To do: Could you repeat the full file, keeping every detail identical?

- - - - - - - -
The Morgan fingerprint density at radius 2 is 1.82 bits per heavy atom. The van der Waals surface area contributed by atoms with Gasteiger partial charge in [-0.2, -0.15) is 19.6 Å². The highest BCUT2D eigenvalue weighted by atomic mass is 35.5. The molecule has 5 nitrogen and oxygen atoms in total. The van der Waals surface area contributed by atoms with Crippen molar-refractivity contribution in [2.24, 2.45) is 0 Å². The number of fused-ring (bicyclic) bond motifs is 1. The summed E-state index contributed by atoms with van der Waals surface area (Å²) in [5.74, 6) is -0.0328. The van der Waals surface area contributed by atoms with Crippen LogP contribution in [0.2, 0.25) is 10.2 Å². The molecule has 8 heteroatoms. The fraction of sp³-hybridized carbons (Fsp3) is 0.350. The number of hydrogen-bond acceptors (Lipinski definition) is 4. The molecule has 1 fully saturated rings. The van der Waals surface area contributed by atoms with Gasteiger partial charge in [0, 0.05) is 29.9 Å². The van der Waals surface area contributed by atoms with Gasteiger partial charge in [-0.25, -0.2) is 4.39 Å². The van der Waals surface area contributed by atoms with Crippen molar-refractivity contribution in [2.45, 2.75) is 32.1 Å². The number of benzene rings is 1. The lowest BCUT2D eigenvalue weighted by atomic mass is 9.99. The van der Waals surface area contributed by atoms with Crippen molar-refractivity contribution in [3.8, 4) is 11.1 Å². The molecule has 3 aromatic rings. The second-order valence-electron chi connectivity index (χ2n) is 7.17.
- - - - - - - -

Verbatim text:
The Morgan fingerprint density at radius 2 is 1.82 bits per heavy atom. The van der Waals surface area contributed by atoms with Gasteiger partial charge in [-0.2, -0.15) is 19.6 Å². The highest BCUT2D eigenvalue weighted by atomic mass is 35.5. The molecule has 5 nitrogen and oxygen atoms in total. The van der Waals surface area contributed by atoms with Crippen molar-refractivity contribution in [2.24, 2.45) is 0 Å². The number of fused-ring (bicyclic) bond motifs is 1. The summed E-state index contributed by atoms with van der Waals surface area (Å²) in [5.74, 6) is -0.0328. The van der Waals surface area contributed by atoms with Crippen LogP contribution in [0.2, 0.25) is 10.2 Å². The molecule has 8 heteroatoms. The fraction of sp³-hybridized carbons (Fsp3) is 0.350. The number of hydrogen-bond acceptors (Lipinski definition) is 4. The molecule has 1 fully saturated rings. The van der Waals surface area contributed by atoms with Gasteiger partial charge in [0, 0.05) is 29.9 Å². The van der Waals surface area contributed by atoms with Gasteiger partial charge in [-0.25, -0.2) is 4.39 Å². The van der Waals surface area contributed by atoms with Crippen molar-refractivity contribution in [2.45, 2.75) is 32.1 Å². The number of benzene rings is 1. The lowest BCUT2D eigenvalue weighted by atomic mass is 9.99. The van der Waals surface area contributed by atoms with Crippen molar-refractivity contribution in [3.8, 4) is 11.1 Å². The molecule has 3 aromatic rings. The second-order valence-electron chi connectivity index (χ2n) is 7.17.